Social Media Marketing Brings New Risks to Mortgages

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Mortgage executives and loan officers bombarded Erik Hawkins, the head of U.S. sales for financial services at Facebook, with questions at a recent industry technology conference in Los Angeles.

They wanted to know if Facebook would help them comply with regulations and maintain an audit trail given that so many loan officers are using the social network to reach out to potential customers.

Hawkins' response, in most cases, was "no."

"Facebook will set up conversations with legal teams," Hawkins told them, but financial institutions themselves are required to maintain the audit trail.

The exchange highlights how lenders and their salespeople are increasingly using social media to scout for new customers—and the compliance and regulatory issues this practice raises for banks.

Those concerns range from preventing identity theft or phishing-style emails, to protecting a lender's trademark or brand from unauthorized or illegal use, to monitoring social media usage by mortgage employees.

"State auditors are now starting to look at social media," says Kevin Marconi, the chief operating officer at United Fidelity Funding, a wholesale lender based in Kansas City, Mo. These auditors are checking to make sure loan officers have their nationwide mortgage license numbers listed on Facebook and LinkedIn, and that the license numbers correspond to those of the local mortgage lender's branch, he says.

While mortgage bankers were not early adopters of social media, the industry has made a huge push the past year (primarily as loan volumes have plummeted) to reach potential borrowers through Facebook, LinkedIn and Twitter, says Ken Anderson, the vice president of marketing at Smarsh, a Portland, Ore., provider of archiving and compliance services.

Compliance officers know they must monitor and archive the communications of loan officers on social media, but the task sometimes falls through the cracks.

"The vast majority say they don't know how to do it, or that they need to talk to their legal and marketing departments," Anderson says. "Social media is how business is being driven these days and where you find customers, so it's no longer acceptable to say you didn't know about it."

Audit trails that track when a social media interaction took place are particularly important for compliance, Anderson says.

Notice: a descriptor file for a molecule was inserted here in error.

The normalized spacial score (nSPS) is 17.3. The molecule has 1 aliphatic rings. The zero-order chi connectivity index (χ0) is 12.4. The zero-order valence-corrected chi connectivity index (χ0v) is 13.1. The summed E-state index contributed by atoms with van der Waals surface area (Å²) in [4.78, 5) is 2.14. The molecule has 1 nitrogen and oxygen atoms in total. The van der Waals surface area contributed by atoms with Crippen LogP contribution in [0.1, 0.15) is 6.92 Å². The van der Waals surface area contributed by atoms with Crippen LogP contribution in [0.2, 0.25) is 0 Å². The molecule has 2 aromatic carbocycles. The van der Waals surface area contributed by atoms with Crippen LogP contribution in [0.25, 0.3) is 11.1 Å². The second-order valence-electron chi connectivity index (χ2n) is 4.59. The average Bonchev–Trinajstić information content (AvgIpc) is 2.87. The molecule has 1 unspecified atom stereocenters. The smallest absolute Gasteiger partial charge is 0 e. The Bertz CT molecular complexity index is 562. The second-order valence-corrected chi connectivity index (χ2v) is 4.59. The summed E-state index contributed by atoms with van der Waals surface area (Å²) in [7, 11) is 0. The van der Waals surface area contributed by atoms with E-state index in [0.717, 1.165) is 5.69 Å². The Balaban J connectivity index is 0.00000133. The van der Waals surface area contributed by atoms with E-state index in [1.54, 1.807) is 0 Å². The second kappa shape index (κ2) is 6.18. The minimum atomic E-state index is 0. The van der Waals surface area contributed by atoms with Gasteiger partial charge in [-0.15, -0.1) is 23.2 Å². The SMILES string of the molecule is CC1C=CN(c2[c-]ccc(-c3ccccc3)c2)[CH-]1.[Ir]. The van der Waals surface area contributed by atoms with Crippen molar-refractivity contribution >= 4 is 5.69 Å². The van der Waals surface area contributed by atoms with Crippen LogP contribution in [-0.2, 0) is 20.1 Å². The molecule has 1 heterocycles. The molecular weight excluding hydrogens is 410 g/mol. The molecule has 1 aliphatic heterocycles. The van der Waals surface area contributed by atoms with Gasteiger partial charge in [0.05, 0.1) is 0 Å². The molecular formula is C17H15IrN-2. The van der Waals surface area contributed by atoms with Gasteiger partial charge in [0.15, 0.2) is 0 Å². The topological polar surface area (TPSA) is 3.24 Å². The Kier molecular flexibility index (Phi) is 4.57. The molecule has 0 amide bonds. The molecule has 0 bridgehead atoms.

There are at least 42 different regulations for banks regarding disclosures and audit trails for social media. Financial institutions are required to have a risk management program that can measure, monitor and control the risks related to social media, among others.

The Federal Financial Institutions Examination Council issued final guidance in December on how institutions should control the risks associated with social media. The guidance is intended to help them understand how to manage such risks and clarifies that existing consumer protection and compliance laws apply to social media communication. (Email and text messages do not constitute social media on their own.) Under the guidance, financial institutions are expected at a minimum to have a governance structure with the board of directors or senior management establishing controls and risk assessment.

In some cases, social media can be used to siphon revenue away from a bank, or worse, tarnish its reputation, says Greg Mancusi-Ungaro, the chief marketing officer in Boston at BrandProtect, a Toronto technology company.

"There is a population of bank-associated individuals who haven't gone through the training, who don't get the memos, and they are mavericks doing their best to hustle loans," he says. "Social media is being used to attract people to loan officers and in many cases, the person using the logo of a bank is not authorized to do so."

Last year, a large bank in the Southeast with 470 loan officers grew concerned that its name was being used by former employees who were no longer affiliated with the bank. BrandProtect ran a search and found that 1,100 loan officers claimed to be affiliated with the bank, meaning more than half of its online affiliations were rogue, mavericks or imposters, Mancusi-Ungaro says.

"Many of those people had at one time been affiliated with the bank and somehow that credential just stayed with them," he says. "But there were also plenty of people who just put the bank on their web page to attract customers and these are presentations made by loan officers in the name of a bank that can damage their reputation."

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